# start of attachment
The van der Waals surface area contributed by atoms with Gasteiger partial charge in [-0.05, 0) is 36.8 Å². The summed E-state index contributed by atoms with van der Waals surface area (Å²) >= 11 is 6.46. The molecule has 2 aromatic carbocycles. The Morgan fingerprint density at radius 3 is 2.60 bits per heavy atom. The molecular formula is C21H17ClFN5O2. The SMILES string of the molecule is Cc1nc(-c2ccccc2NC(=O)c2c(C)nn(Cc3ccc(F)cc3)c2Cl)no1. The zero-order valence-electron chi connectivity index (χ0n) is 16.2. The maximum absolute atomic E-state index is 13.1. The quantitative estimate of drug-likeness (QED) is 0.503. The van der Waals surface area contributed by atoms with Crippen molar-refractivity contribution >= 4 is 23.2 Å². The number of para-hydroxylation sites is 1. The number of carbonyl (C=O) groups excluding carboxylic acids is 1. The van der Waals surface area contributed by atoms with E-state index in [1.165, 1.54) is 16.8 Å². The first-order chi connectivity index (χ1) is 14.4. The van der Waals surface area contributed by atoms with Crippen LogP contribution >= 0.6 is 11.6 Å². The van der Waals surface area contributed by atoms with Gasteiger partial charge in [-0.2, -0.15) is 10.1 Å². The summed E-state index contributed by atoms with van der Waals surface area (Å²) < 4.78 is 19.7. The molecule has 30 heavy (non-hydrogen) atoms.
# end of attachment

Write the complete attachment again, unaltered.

The van der Waals surface area contributed by atoms with Gasteiger partial charge in [-0.05, 0) is 36.8 Å². The summed E-state index contributed by atoms with van der Waals surface area (Å²) >= 11 is 6.46. The molecule has 2 aromatic carbocycles. The Morgan fingerprint density at radius 3 is 2.60 bits per heavy atom. The molecular formula is C21H17ClFN5O2. The SMILES string of the molecule is Cc1nc(-c2ccccc2NC(=O)c2c(C)nn(Cc3ccc(F)cc3)c2Cl)no1. The zero-order valence-electron chi connectivity index (χ0n) is 16.2. The maximum absolute atomic E-state index is 13.1. The quantitative estimate of drug-likeness (QED) is 0.503. The van der Waals surface area contributed by atoms with Crippen molar-refractivity contribution >= 4 is 23.2 Å². The number of para-hydroxylation sites is 1. The number of carbonyl (C=O) groups excluding carboxylic acids is 1. The van der Waals surface area contributed by atoms with E-state index in [1.165, 1.54) is 16.8 Å². The first-order chi connectivity index (χ1) is 14.4. The van der Waals surface area contributed by atoms with Crippen LogP contribution >= 0.6 is 11.6 Å². The van der Waals surface area contributed by atoms with Gasteiger partial charge in [-0.2, -0.15) is 10.1 Å². The summed E-state index contributed by atoms with van der Waals surface area (Å²) < 4.78 is 19.7. The molecule has 30 heavy (non-hydrogen) atoms.